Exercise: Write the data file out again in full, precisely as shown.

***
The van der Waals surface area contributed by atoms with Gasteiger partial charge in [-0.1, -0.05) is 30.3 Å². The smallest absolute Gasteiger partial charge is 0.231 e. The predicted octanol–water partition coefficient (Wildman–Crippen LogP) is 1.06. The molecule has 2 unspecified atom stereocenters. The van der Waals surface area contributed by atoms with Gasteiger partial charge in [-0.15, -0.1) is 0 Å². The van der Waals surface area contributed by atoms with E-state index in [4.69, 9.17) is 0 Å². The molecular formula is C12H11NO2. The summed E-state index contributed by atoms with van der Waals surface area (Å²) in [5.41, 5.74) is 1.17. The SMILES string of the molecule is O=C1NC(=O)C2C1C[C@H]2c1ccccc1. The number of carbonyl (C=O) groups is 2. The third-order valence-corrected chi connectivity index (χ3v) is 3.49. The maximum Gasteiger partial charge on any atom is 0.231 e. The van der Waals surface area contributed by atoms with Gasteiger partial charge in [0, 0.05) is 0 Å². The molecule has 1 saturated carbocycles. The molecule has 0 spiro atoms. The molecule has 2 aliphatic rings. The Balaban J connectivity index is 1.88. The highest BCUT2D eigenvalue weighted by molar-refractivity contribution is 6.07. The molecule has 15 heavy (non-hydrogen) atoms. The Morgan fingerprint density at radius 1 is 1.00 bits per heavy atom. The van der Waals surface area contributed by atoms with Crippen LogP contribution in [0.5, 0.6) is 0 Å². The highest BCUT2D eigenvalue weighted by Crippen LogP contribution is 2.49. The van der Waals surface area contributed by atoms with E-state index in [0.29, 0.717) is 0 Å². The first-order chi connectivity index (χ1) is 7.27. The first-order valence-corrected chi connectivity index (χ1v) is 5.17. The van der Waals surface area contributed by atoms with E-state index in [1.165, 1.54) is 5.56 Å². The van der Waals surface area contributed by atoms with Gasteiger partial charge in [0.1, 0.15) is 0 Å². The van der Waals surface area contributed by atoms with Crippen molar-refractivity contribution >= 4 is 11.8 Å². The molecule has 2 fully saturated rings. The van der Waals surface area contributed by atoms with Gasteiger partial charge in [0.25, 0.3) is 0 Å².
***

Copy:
The van der Waals surface area contributed by atoms with Gasteiger partial charge in [-0.1, -0.05) is 30.3 Å². The smallest absolute Gasteiger partial charge is 0.231 e. The predicted octanol–water partition coefficient (Wildman–Crippen LogP) is 1.06. The molecule has 2 unspecified atom stereocenters. The van der Waals surface area contributed by atoms with Gasteiger partial charge in [-0.15, -0.1) is 0 Å². The van der Waals surface area contributed by atoms with E-state index in [4.69, 9.17) is 0 Å². The molecular formula is C12H11NO2. The summed E-state index contributed by atoms with van der Waals surface area (Å²) in [5.41, 5.74) is 1.17. The SMILES string of the molecule is O=C1NC(=O)C2C1C[C@H]2c1ccccc1. The number of carbonyl (C=O) groups is 2. The third-order valence-corrected chi connectivity index (χ3v) is 3.49. The maximum Gasteiger partial charge on any atom is 0.231 e. The van der Waals surface area contributed by atoms with Gasteiger partial charge in [0, 0.05) is 0 Å². The molecule has 1 saturated carbocycles. The molecule has 0 spiro atoms. The molecule has 2 aliphatic rings. The Balaban J connectivity index is 1.88. The highest BCUT2D eigenvalue weighted by molar-refractivity contribution is 6.07. The molecule has 15 heavy (non-hydrogen) atoms. The Morgan fingerprint density at radius 1 is 1.00 bits per heavy atom. The van der Waals surface area contributed by atoms with Crippen LogP contribution in [0.5, 0.6) is 0 Å². The highest BCUT2D eigenvalue weighted by Crippen LogP contribution is 2.49. The van der Waals surface area contributed by atoms with E-state index in [0.29, 0.717) is 0 Å². The first-order chi connectivity index (χ1) is 7.27. The first-order valence-corrected chi connectivity index (χ1v) is 5.17. The van der Waals surface area contributed by atoms with E-state index in [1.165, 1.54) is 5.56 Å². The van der Waals surface area contributed by atoms with Gasteiger partial charge in [0.1, 0.15) is 0 Å². The van der Waals surface area contributed by atoms with Crippen molar-refractivity contribution >= 4 is 11.8 Å². The molecule has 2 fully saturated rings. The van der Waals surface area contributed by atoms with Gasteiger partial charge in [0.25, 0.3) is 0 Å².